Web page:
School holiday safety in seaside national parks

With the NSW summer school holidays kicking off, all swimmers and beachgoers are urged to stay safe when cooling down in a NSW national park.

Beach with rip shown as gap in waves

The summer holidays are by far the busiest time in all of New South Wales's coastal national parks, and being safe around beaches and waterways can be the difference between life and death.

The vast majority of beaches in national parks are remote and unpatrolled.

Many do not have mobile phone reception and it may take time for help to arrive.

This summer the NSW National Parks and Wildlife Service (NPWS) and Surf Life Saving Australia are calling on beachgoers to keep water safety top of mind, and go to for helpful resources on how to stay safe including how to spot a rip.

Before you rush into the water, stop and check for hazards such as large waves, rips, changing water depths and rocks.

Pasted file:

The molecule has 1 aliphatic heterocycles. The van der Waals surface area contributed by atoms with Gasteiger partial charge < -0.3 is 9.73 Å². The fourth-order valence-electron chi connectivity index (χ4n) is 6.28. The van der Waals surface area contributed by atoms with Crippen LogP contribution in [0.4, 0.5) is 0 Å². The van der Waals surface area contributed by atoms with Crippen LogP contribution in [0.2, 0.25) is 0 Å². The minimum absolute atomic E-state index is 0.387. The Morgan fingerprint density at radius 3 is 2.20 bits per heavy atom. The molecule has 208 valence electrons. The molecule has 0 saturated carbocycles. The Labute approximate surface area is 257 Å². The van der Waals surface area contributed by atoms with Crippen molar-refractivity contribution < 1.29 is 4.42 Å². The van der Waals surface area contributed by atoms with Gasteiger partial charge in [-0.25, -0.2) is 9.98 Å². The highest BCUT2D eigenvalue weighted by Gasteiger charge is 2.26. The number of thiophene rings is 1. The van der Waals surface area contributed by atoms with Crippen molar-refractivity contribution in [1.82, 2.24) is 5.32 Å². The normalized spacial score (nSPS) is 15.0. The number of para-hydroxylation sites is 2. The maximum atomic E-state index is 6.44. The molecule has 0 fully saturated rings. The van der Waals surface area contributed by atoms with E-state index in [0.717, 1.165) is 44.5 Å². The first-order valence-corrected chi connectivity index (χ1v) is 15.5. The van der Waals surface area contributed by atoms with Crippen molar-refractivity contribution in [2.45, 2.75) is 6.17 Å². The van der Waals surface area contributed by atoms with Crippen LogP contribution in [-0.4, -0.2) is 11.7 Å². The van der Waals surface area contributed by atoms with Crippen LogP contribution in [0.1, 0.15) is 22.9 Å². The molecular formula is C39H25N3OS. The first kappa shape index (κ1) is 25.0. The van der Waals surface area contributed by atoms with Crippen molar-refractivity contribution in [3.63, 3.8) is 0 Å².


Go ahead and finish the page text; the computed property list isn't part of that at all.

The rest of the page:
The safest place to swim is at a patrolled beach, between the flags.

New South Wales's national parks are also home to some spectacular waterfalls and waterways, and the same warnings are in place. Visitors must adhere to all safety signage, take care around steep cliffs, unstable surfaces and loose and slippery rocks.

Visit Surf Life Saving Australia for more information on surf safety and National Parks and Wildlife Service for advice on water safety in national parks.

Quotes attributable to Deon Van Rensburg, NPWS Executive Director:

"We are expecting up to 20 million visits to NSW national parks this summer and remind everyone that parks are inherently wild and rugged landscapes.

"We love that so many people want to spend their summer in our parks, and with your help everyone can return home to loved ones.

"National park visitors have suffered life changing injuries or died near dangerous waterways or in dangerous surf when they ignore warnings. Know what to do if something goes wrong."